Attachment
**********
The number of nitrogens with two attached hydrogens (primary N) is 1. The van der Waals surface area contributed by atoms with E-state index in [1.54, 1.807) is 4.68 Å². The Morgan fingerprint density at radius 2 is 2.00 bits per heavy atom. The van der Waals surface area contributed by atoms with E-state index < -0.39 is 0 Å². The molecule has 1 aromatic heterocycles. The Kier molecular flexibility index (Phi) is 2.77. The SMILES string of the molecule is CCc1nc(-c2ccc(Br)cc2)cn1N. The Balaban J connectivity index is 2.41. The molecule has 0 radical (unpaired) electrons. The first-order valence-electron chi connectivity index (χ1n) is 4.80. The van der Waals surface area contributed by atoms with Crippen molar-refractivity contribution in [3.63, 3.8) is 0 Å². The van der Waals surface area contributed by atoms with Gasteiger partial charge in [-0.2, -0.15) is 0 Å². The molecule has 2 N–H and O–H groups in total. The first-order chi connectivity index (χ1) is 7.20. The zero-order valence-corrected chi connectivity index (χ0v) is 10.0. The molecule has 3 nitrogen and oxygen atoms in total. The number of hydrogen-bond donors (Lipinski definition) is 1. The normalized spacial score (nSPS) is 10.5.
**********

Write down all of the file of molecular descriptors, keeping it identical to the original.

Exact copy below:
The number of nitrogens with two attached hydrogens (primary N) is 1. The van der Waals surface area contributed by atoms with E-state index in [1.54, 1.807) is 4.68 Å². The Morgan fingerprint density at radius 2 is 2.00 bits per heavy atom. The van der Waals surface area contributed by atoms with E-state index < -0.39 is 0 Å². The molecule has 1 aromatic heterocycles. The Kier molecular flexibility index (Phi) is 2.77. The SMILES string of the molecule is CCc1nc(-c2ccc(Br)cc2)cn1N. The Balaban J connectivity index is 2.41. The molecule has 0 radical (unpaired) electrons. The first-order valence-electron chi connectivity index (χ1n) is 4.80. The van der Waals surface area contributed by atoms with Crippen molar-refractivity contribution in [3.63, 3.8) is 0 Å². The van der Waals surface area contributed by atoms with Gasteiger partial charge in [-0.2, -0.15) is 0 Å². The molecule has 2 N–H and O–H groups in total. The first-order chi connectivity index (χ1) is 7.20. The zero-order valence-corrected chi connectivity index (χ0v) is 10.0. The molecule has 3 nitrogen and oxygen atoms in total. The number of hydrogen-bond donors (Lipinski definition) is 1. The normalized spacial score (nSPS) is 10.5.